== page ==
Rigging

This category contains posts about all things rigging, but mainly about the core concepts of it.

I am super excited to finally be writing this!

The platform at talk.bindpose.com is now live and open for everyone! There probably are some bugs as it’s still rough around the edges, but most importantly we can start using it!

So head over there to register and start asking, learning and talking about the cool rigging topics you are interested in!

A screenshot of the first post on talk.bindpose.com
A screenshot of the first post on talk.bindpose.com

Thank you

Firstly, I really want to thank everyone who subscribed and now registered to use the website. If we want to have an online rigging community we all should do our best to make sure it’s alive and kicking. So again, thank you to all who supported this endeavour!

The platform has been running hidden for about a week now with no more than 5 people on it and already I have found out ideas that are beneficial to my rigs! Big thanks to those who weren’t scared of the blank page and came in early on to get some content running!

I have talked about why I wanted to create this place previously – here and here – so I don’t want to repeat myself, but I want to share some ideas of what I want this place to become.

Sharing ideas

Most importantly, I wanted to have an active rigging community, so I can pick the brains of people way smarter than me and learn as much as I can directly from them.

That being said, the idea of sharing my knowledge as well has always been an exciting one for me and that is why I have started the blog as well. The thing with a blog is that it is quite one-sided, so it is nice for showing and sharing ideas, but not great for starting a conversation and hearing different opinions on them.

Getting feedback

Having opinions that are never challenged is dangerous. Going through your rigging career without checking your premises would put you in a disadvantage to people who do. In an industry like ours everyone knows how important feedback is. Therefore, I wanted to have a place where people are welcome to criticize my ideas and more importantly, a place where I can easily see that criticism.

Just chatting and lurking

Additionally, I really like rigging, but it’s a niche topic, so finding people to talk to is tricky. And I do really want to talk to people about it, even outside of my professional interest!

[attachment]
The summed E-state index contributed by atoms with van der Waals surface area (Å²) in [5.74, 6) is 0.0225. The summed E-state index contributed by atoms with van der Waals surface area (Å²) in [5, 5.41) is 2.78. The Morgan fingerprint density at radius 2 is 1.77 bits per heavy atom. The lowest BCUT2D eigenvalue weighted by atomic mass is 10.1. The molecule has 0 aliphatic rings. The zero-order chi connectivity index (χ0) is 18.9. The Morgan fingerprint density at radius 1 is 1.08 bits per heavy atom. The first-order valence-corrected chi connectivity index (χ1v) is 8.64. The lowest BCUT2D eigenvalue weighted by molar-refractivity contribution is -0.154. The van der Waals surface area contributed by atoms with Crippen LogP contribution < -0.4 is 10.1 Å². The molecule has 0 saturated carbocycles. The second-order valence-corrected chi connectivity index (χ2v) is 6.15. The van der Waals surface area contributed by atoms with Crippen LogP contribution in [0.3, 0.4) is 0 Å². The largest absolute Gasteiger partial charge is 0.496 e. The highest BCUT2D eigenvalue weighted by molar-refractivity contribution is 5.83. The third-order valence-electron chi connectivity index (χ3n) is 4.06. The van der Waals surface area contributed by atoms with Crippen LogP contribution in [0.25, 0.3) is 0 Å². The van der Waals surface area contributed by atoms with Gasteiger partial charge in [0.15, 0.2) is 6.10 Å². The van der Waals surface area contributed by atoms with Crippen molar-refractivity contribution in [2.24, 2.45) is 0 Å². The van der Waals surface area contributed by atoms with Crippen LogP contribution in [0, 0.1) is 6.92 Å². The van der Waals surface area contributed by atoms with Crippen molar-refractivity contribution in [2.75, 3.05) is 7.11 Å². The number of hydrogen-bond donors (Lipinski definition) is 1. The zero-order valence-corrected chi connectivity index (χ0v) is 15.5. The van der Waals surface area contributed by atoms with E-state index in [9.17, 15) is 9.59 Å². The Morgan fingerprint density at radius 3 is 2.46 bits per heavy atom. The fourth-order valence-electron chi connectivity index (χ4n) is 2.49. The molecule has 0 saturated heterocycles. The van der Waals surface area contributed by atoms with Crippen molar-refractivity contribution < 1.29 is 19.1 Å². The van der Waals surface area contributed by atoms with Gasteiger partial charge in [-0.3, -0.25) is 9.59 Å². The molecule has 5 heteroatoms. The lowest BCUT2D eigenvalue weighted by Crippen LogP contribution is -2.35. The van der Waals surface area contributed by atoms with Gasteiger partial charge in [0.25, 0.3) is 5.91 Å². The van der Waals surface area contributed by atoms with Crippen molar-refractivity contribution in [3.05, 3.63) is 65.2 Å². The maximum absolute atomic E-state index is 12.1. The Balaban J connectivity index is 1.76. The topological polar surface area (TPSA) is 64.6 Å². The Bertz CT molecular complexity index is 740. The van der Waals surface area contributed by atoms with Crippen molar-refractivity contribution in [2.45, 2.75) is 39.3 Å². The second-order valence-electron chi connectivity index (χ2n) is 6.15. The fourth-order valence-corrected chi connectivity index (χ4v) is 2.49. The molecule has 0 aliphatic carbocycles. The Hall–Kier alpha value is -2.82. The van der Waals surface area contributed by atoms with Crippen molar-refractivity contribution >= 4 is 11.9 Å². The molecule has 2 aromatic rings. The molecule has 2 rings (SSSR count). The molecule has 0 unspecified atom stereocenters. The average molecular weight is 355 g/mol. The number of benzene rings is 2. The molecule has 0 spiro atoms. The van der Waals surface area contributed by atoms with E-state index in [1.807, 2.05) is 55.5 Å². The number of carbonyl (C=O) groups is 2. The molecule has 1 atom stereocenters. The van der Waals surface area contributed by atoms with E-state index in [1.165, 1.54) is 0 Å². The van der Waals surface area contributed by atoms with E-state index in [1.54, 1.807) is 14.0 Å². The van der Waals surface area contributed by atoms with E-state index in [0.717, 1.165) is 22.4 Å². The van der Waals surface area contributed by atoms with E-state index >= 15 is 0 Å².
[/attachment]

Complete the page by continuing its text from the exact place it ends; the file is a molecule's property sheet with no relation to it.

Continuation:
I tend to spend a big portion of my free time reading (lurking) through Hacker News and various subreddits about things that interest me. I’d like to be able to do the same with rigging.

Sharing tools

I don’t know about you, but I always get excited about people sharing their tools. Granted most of the time it’s things that pretty much everyone writes for themselves and they often have horrible interfaces, so I rarely if ever use those tools, but even just seeing them is inspiring. The fact that there are so many people out there working on these things and sharing them is kind of cool.

That being said occasionally there are things that are just insanely cool like the Cosmos launcher or ngSkinTools.

My hopes are that if we have a place where people share their tools, we have a place where we can always look for references when building our own ones and hopefully inspiration. I would really like to see more cool tools and I feel like talk.bindpose.com can help!

Additionally, if you are trying to sell your tools, it would be handy to have a place where you know riggers hang out. And if your tool is any good, people will be happy that you posted it.

Conclusion

All in all, I think if we have all that, it will inevitably lead to us improving as riggers, while having fun hanging out with like-minded people!

So head over to talk.bindpose.com to become a part of that place!

Again, thanks to all who supported this!

Firstly, I want to thank everyone who signed up for talk.bindpose.com. I know in today’s internet everyone seems to be trying to get your email and I myself am always very aware of subscribing to anything, so it is much appreciated!

Since I posted the page the other day, I have had about 30 people sign up, which is not an overwhelming number, but to me it says there will be at least 30 people to chat with and exchange ideas when I am stuck somewhere. Additionally, there will be at least 30 people to share and discuss cool rigging stuff with. When I put it this way, it feels like a lot! So, again, thank you!